Concluding Observations
 
Since 1974, farm payments have followed a path of moving from one payment regime or plateau to another within a one to two year period.  Moves to a higher regime were initiated by stress factors that resulted in a sharp increase in ad hoc payments.  The higher ad hoc payments were subsequently then incorporated into farm bill safety net programs.  The process repeats itself when a new stress emerges.
 
A rationale for ad hoc payments serving as a leading indicator is that increased ad hoc payments are an indication that policy participants believe the existing safety net delivers an inadequate level of assistance even though they likely believed that the level of assistance was adequate when the existing safety net was enacted.
 
The sharp increase in ad hoc payments in 2019 and 2020 raises the question of whether a move to a higher plateau of farm bill safety net payments is currently underway.
 
Continuation of high ad hoc payments could be seen as a statement by policy that market-based farm prosperity remain an attainable aspiration in the near future.  On the other hand, incorporation of current high ad hoc payments into the farm bill safety net could be seen as an acknowledgement by policy that market-based farm prosperity is not attainable in the near, perhaps intermediate, future.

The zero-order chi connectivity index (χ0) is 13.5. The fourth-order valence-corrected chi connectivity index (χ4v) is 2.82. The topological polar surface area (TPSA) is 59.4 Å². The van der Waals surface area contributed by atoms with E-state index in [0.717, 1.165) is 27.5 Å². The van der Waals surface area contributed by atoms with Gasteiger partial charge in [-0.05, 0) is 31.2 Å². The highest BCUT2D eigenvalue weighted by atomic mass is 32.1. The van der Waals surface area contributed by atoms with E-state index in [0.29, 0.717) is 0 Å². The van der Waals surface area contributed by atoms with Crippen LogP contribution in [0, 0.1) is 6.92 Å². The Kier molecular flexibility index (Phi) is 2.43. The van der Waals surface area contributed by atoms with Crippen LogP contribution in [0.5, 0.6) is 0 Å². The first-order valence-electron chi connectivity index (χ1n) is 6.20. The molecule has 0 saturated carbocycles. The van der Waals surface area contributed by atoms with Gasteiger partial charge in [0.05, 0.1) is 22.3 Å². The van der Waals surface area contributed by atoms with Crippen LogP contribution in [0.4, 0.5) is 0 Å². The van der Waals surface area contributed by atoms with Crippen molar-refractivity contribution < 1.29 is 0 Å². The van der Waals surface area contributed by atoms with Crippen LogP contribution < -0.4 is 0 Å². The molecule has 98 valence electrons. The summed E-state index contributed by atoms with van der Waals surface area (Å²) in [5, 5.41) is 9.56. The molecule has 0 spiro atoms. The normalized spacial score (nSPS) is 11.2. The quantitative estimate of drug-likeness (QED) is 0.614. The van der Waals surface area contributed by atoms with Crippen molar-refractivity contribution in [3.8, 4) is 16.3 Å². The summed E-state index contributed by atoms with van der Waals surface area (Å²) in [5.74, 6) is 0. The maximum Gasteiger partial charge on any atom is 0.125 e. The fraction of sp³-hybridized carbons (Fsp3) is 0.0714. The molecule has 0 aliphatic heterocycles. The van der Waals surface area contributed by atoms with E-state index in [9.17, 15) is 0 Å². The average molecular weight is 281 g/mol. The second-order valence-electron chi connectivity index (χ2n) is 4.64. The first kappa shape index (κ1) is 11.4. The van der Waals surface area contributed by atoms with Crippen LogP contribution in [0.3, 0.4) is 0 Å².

If a move to higher payments from the farm bill safety net is occurring, it could end up being a return to the 1996-2006 payment plateau that predated the 2007-2013 period of farm prosperity.
 
If the preceding point is a correct forecast, about $8 billion in annual farm payments are available for distribution.  Potential options include larger payments to current program commodities, permanent support for non-program commodities that received 2018-2019 ad hoc payments, more spending on insurance, and increased spending on conservation programs with a dual objective of reducing supply.
 
Data Notes
  1. USDA ERS did not report payments in an ad hoc and emergency payment category until 1998. Prior to 1998, such payments were reported in the miscellaneous category.
  2. Farm payments for 2020 are USDA ERS estimates as of February 2020 plus an estimated $16 billion in CFAP payments (USDA, Farmers.gov). The latter were announced after the February 2020 estimates were released.
Source : illinois.edu